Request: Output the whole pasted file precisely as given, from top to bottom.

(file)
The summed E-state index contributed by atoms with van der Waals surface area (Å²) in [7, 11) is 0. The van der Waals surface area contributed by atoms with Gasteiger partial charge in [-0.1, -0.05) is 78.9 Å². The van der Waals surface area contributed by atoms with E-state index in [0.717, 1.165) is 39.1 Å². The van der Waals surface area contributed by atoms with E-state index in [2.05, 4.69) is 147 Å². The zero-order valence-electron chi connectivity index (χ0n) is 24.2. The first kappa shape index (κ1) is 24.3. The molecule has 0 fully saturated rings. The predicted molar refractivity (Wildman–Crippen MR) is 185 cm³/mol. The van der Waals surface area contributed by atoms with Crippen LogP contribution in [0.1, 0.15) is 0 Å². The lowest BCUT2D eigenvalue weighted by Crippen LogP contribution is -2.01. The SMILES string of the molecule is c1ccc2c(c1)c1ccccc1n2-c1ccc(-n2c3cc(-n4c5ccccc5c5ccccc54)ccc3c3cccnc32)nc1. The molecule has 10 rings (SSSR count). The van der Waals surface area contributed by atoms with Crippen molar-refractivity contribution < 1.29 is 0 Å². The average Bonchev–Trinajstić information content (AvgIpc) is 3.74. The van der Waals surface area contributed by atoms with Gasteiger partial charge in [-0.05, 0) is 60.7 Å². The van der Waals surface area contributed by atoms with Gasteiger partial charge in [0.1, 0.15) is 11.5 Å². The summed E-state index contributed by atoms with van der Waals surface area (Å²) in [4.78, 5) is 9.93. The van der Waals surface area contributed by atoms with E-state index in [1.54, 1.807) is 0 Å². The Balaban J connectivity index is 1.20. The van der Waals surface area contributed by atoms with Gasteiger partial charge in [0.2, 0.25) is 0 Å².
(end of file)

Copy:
The summed E-state index contributed by atoms with van der Waals surface area (Å²) in [7, 11) is 0. The van der Waals surface area contributed by atoms with Gasteiger partial charge in [-0.1, -0.05) is 78.9 Å². The van der Waals surface area contributed by atoms with E-state index in [0.717, 1.165) is 39.1 Å². The van der Waals surface area contributed by atoms with E-state index in [2.05, 4.69) is 147 Å². The zero-order valence-electron chi connectivity index (χ0n) is 24.2. The first kappa shape index (κ1) is 24.3. The molecule has 0 fully saturated rings. The predicted molar refractivity (Wildman–Crippen MR) is 185 cm³/mol. The van der Waals surface area contributed by atoms with Crippen LogP contribution in [0.1, 0.15) is 0 Å². The lowest BCUT2D eigenvalue weighted by Crippen LogP contribution is -2.01. The SMILES string of the molecule is c1ccc2c(c1)c1ccccc1n2-c1ccc(-n2c3cc(-n4c5ccccc5c5ccccc54)ccc3c3cccnc32)nc1. The molecule has 10 rings (SSSR count). The van der Waals surface area contributed by atoms with Crippen molar-refractivity contribution < 1.29 is 0 Å². The average Bonchev–Trinajstić information content (AvgIpc) is 3.74. The van der Waals surface area contributed by atoms with Gasteiger partial charge in [-0.05, 0) is 60.7 Å². The van der Waals surface area contributed by atoms with Gasteiger partial charge in [0.1, 0.15) is 11.5 Å². The summed E-state index contributed by atoms with van der Waals surface area (Å²) in [4.78, 5) is 9.93. The van der Waals surface area contributed by atoms with E-state index in [1.54, 1.807) is 0 Å². The Balaban J connectivity index is 1.20. The van der Waals surface area contributed by atoms with Gasteiger partial charge in [0.2, 0.25) is 0 Å².